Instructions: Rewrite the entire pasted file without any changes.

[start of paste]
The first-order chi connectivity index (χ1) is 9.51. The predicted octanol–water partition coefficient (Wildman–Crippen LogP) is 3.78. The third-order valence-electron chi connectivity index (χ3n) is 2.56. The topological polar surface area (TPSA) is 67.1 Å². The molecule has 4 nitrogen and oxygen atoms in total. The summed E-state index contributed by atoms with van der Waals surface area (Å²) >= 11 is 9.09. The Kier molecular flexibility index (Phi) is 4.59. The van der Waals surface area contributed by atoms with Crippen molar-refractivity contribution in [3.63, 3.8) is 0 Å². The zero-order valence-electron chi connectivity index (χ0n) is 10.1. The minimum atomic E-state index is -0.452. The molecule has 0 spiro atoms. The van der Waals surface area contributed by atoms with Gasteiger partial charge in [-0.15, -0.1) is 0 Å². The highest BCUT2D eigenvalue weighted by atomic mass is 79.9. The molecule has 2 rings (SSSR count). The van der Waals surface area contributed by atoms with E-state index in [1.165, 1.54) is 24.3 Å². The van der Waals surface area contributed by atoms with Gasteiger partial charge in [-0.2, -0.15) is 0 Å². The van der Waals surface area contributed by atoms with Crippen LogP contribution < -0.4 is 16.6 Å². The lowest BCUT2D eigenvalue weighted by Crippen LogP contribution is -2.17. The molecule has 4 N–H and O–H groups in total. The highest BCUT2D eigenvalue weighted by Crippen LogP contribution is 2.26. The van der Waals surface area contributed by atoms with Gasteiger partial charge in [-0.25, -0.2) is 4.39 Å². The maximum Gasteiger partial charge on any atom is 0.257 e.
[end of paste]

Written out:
The first-order chi connectivity index (χ1) is 9.51. The predicted octanol–water partition coefficient (Wildman–Crippen LogP) is 3.78. The third-order valence-electron chi connectivity index (χ3n) is 2.56. The topological polar surface area (TPSA) is 67.1 Å². The molecule has 4 nitrogen and oxygen atoms in total. The summed E-state index contributed by atoms with van der Waals surface area (Å²) >= 11 is 9.09. The Kier molecular flexibility index (Phi) is 4.59. The van der Waals surface area contributed by atoms with Crippen molar-refractivity contribution in [3.63, 3.8) is 0 Å². The zero-order valence-electron chi connectivity index (χ0n) is 10.1. The minimum atomic E-state index is -0.452. The molecule has 0 spiro atoms. The van der Waals surface area contributed by atoms with Gasteiger partial charge in [-0.15, -0.1) is 0 Å². The highest BCUT2D eigenvalue weighted by atomic mass is 79.9. The molecule has 2 rings (SSSR count). The van der Waals surface area contributed by atoms with E-state index in [1.165, 1.54) is 24.3 Å². The van der Waals surface area contributed by atoms with Gasteiger partial charge in [-0.2, -0.15) is 0 Å². The van der Waals surface area contributed by atoms with Crippen LogP contribution < -0.4 is 16.6 Å². The lowest BCUT2D eigenvalue weighted by Crippen LogP contribution is -2.17. The molecule has 4 N–H and O–H groups in total. The highest BCUT2D eigenvalue weighted by Crippen LogP contribution is 2.26. The van der Waals surface area contributed by atoms with Gasteiger partial charge in [-0.25, -0.2) is 4.39 Å². The maximum Gasteiger partial charge on any atom is 0.257 e.